So, yes, Santa Rosa is not the step forward from Core2 that Core2 was from Core … what the exact proportion is, you'd have to test. I haven't actually seen any useful real-world benchmarks there yet; I expect Macworld is on the case.

  • We haven't touched upon these as much because — well, they're relatively minor issues — but the two other enhancements:

    1. Dynamic threading: One core gets overclocked for single-thread operations … not sure how often this happens, or what the actual performance gain is. (and that's on a per-instruction basis? Here's where I get in over my head.)

    2. TurboMemory … do you mean Robson? I guess the question there is whether Apple is adding OS-level support for this Flash memory stuff. Vista has SuperFetch / ReadyBoost / ReadyDrive, of course, but then, while Intel has some impressive numbers, I've yet to see a compelling real-world case.

    For audio (or video), this stuff to me is less interesting, as you really need a hard disk to get at that data … app loading, etc., is less of a high-priority issue. Maybe I'm missing something there? I've mostly heard about this via Microsoft, and it didn't seem to me a compelling case for overall system performance, once your applications are loaded. 🙂 HDD access there for me is not the big bottleneck … more access to things like video files and large audio samples, etc.

    You may know more about these issues than I do; I'm just hitting on what I, erm, think I know, at least, and what I think of it.

  • Yeah, Robson is what I'm talking about here:

    It isn't a big deal to me either, but it was one of the more notable features of the platform, completely new, while we've seen 4GB before. Although I agree the 4GB thing and the higher FSB could mean potential gains for some people who are working on the edge of their systems currently. Myself, I barely touch the CPU power of my X2 and 2GB RAM.

    I just read Anandtech most of the time for this kind of info, they seem to cover everything pretty clearly. I read about Santa Rosa like a year ago, and the only thing that stood out to me at the time was the TurboMemory thing, but even that seems like it's not so important now, and it's not included in the MBP update anyway.

    And lastly, for Apple's benchmarks, I wouldn't trust those for telling anything "real-world", or even meaningful. They were saying their G5's were so much faster than Intel's chips, the they switched to Intel chips and did some other benchmark showing how much better they were than the G5's. I forget exactly what they did and what they compared, but it was pure marketing nonsense. Don't even pay attention to those quotes, except for humor's sake.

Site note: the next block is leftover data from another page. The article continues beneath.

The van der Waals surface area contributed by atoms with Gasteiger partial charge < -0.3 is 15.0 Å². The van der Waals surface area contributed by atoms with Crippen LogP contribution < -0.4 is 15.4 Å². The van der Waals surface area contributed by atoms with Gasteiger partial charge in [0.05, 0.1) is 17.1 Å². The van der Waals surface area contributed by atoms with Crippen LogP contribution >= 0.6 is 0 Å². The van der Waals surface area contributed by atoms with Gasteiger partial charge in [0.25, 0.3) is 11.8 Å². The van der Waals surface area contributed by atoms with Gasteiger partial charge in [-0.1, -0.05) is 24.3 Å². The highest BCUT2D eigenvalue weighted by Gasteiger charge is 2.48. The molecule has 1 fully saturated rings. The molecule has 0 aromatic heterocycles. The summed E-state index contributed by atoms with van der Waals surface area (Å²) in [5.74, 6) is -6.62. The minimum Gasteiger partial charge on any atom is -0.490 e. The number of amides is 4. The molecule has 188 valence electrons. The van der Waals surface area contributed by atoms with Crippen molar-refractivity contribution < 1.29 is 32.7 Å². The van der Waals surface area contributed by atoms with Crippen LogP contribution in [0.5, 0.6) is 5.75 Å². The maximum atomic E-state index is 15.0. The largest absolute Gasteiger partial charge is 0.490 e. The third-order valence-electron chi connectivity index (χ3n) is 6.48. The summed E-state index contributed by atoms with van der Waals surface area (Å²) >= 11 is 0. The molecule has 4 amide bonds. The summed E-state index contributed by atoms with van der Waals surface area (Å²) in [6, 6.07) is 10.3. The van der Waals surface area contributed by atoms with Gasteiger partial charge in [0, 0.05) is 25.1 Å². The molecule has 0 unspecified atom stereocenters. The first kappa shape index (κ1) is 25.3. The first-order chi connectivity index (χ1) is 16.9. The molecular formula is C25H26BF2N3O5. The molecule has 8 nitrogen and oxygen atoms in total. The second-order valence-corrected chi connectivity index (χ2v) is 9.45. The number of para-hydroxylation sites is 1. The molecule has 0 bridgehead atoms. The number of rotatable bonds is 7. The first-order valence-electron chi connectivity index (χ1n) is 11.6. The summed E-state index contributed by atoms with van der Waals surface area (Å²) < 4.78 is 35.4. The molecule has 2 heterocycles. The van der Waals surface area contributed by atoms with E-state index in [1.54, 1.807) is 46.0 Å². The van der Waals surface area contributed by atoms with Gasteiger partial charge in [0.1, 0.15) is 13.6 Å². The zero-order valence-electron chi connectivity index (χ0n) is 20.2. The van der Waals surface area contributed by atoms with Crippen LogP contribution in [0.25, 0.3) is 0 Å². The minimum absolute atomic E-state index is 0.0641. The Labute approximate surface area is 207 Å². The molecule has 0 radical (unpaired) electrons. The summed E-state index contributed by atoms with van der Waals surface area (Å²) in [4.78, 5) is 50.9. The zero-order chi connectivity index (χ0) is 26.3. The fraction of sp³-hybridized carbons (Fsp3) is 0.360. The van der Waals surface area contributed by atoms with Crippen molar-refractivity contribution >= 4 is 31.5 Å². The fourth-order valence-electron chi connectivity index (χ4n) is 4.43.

• Yeah, I was one of the people who pointed out their original PowerPC Logic benchmark made no sense at the time. I actually found someone from Emagic (this was just after the acquisition) to find out what the heck they were doing. Remember the keynote with audio actually dropping out on the PC? It turns out there were lots of invisible reverbs hiding in the background … far more than you'd ever use. So it wasn't actually false, it was just misleading. Thankfully, they haven't repeated that. And they actually said that they heard our frustration, because they did frustrate the audio people who understood the test didn't make sense.

    In their defense, producing benchmarks of this kind is difficult. For Logic, they just stack Platinum reverbs together and see when they can't any more. Honestly, that's as decent a raw power test as any, and it's easy enough to do. It's just not terribly realistic, because it's sort of one-dimensional, and it's not something you'd do in the real world. (Well, okay, *I* sometimes make projects that involve stacking absurd number of reverbs, but I'm not very realistic, either.)

    It's not a meaningless number — it actually means a lot. It just needs to be balanced against other tests. And, in the end, it's the soft, qualitative experience that matters more than the numbers anyway, because that's what you're actually buying.

    Final Cut Pro turns out to be easier — then they just did a DV encode. Again, it's just one test, but it tells you something — and, in the real world, you might be staring at a progress bar in that case.

    What I found with their Core Duo benchmarks was that, while they were a little exaggerated because they were one-dimensional in that way, they were reflected elsewhere on some level.

    I'll be honest, *personally*, it's the NVIDIA chip that has me excited, and I was waiting for that card to show up in a computer I wanted, and in a machine that runs both Mac and Windows really does fit the bill. There are some cool things I want to try out with NVIDIA's shader extensions.

    And totally, totally trust Anandtech over me. This requires someone who eats and breathes this stuff to really understand the CPU stuff; just reading Intel's white papers can be insufficient. I'll get back to talking about parrots and Monomes. I do have some real machines I can test, and I can comment on that sort of real-world performance. As far as truly understanding the architectural stuff, that's definitely out of my league.

    The other reality is, there's a certain, practical CPU level that's useful for audio. The high-end G5s, AMD X2s, Core Duos for me all make the cut. It's the G4s and, to a lesser extent, older Centrinos where I've found people are actually unable to do the sort of basic music stuff they want to do — talking the CPU only.

  • morgancck

    very helpful advice, thx a lot.

    comparison ipod vs zune

  • Cees Mutsaers

    What will be the next update for the MBP at the end of the year : LED display for the 17", Blue ray, Leopard ? what else?

  • Santa Rosa Owner

    Has anyone who purchased a Santa Rosa experienced this: